Membership is down, since with the recession people are cutting back on subscriptions. And there have always been those who walk by themselves, or with family or with a walking club, who believe their wants are satisfied without the Ramblers’ Association, and who forget the work this charity does to protect their interests.  If you are not a Ramblers’ member, I remind you that the subscription pays/has payed for the RA to fight path closures, to press for access to moorland and heath, and currently to work on the coast path. In Cambridgeshire, The RA was funding a transport consultant to support us in obtaining path crossings over the A14 at the Inquiry, until the new government cancelled the project.

But I address those who regularly send their membership dues to The Ramblers. Looking at the combined programme for Cambridgeshire Area, I find almost every Group has vacancies on its committee, sometimes masked by a single member occupying more than one post.  Consider the attendance at AGMs, when it is well-known that folk avoid the occasion, lest they be elected onto the committee. One concludes that the members-at-large feel committee members are a gene-selected race apart, and of course it is out of the question that they themselves should agree to serve.  For your information, we too are outdoor folk, for whom committees are a necessary evil.

If you think this is unnecessarily hard hitting, consider Cambridge Group.  Our much-loved Footpath Secretary for Cambridge City, Jack Lewry, died so prematurely just a year ago, still dealing with Cambridge planning matters affecting paths, almost to the last.  In spite of the efforts of the Chairman and Committee, this post remains unfilled, although maybe 100 or more Cambridge members live within the City itself.  In absence of a City officer, some things have had to be neglected. For example the University is planning development of a West Cambridge Site, and has repeatedly invited a representative of the Ramblers to its meetings, but we have been unable to respond, perhaps with future implications for paths on the site.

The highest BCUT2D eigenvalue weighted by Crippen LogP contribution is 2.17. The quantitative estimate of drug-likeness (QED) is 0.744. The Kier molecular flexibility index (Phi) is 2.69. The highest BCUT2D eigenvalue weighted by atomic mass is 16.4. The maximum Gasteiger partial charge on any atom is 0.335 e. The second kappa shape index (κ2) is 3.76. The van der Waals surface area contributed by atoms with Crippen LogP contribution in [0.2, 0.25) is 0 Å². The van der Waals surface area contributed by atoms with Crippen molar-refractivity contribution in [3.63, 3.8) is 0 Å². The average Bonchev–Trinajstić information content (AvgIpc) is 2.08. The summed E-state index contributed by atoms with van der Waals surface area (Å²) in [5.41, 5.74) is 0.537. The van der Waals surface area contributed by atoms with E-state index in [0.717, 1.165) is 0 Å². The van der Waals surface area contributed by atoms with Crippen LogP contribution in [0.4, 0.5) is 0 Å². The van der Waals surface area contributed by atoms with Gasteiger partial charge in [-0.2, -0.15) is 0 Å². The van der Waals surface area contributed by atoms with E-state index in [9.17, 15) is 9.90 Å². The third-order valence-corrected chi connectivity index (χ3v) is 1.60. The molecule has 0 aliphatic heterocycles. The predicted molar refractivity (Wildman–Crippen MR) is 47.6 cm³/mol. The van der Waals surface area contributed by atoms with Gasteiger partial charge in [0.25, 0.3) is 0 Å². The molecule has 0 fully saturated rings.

For those for whom Committee work is totally objectionable, there are other ways to serve the cause of keeping the path network in optimum condition. The role of volunteers in on-site footpath work is likely to be needed much more as financial restrictions tighten the purse of County Councils.

Roger and I are Footpath Secretaries for South Cambridgeshire District, the 100 parishes (with some 1300 paths) surrounding Cambridge City.  We have been in this post for ca.30 years. We did it as well as we could while we were both working, and before the advent of the Internet, which has made communications so much easier. Over the years, we do feel that our contribution, together with the work of others within the RA, and working with the County Council and local people, has made a difference to the Cambridgeshire path network.  In the 1980s and 1990s we were much helped by other people within the Group who turned out to help with path surveying and waymarking, and problem reporting.  Nowadays, volunteers are much thinner on the ground.

However, presently we are fortunate to have in our Group Tim Miller, who has become a “Footpath Guardian”, and regularly visits a small group of parishes, Over, Swavesey, Fen Drayton, Willingham etc., reporting problems to ourselves and to the County Council.  Tim is an experienced walker and map reader, and his reports are a model of clarity. Moreover, if there are problems such as blocked stiles or dumped cars, he has the spare capacity to return again later, and yet again if necessary, and report again until the problem is cleared. With 1300 paths to cover, we are not always able to repeat visits. Tim is able to work by himself, and so there is a small group of parishes that we do not need to visit so often.  And friends like John and Tessa Capes, regularly report upon problems around Sawston. How wonderful it would be if another 20 or even another 5 people appeared, willing to do a similar task elsewhere in the District!

We have reaped satisfaction and enjoyment from our path work, which is now a full-time occupation, but there have been other times of  frustration and weariness.  We would be happy to continue if there was more help.  We are no longer young, and aware that we come this way but once.  There are other activities we like to do.  If you are still reading this, think on these things. Cambridge Group is not alone in having these problems.

Janet Moreton

Afoot in the Mordens
Guilden Morden and Steeple Morden, between them, have 107 public rights of way, as well as large recreation grounds apiece, and young Woodland Trust Woods: White Ponds Wood by a stream behind Steeple Morden rec; and Tween Towns Wood in Guilden Morden, on low land beside the same stream.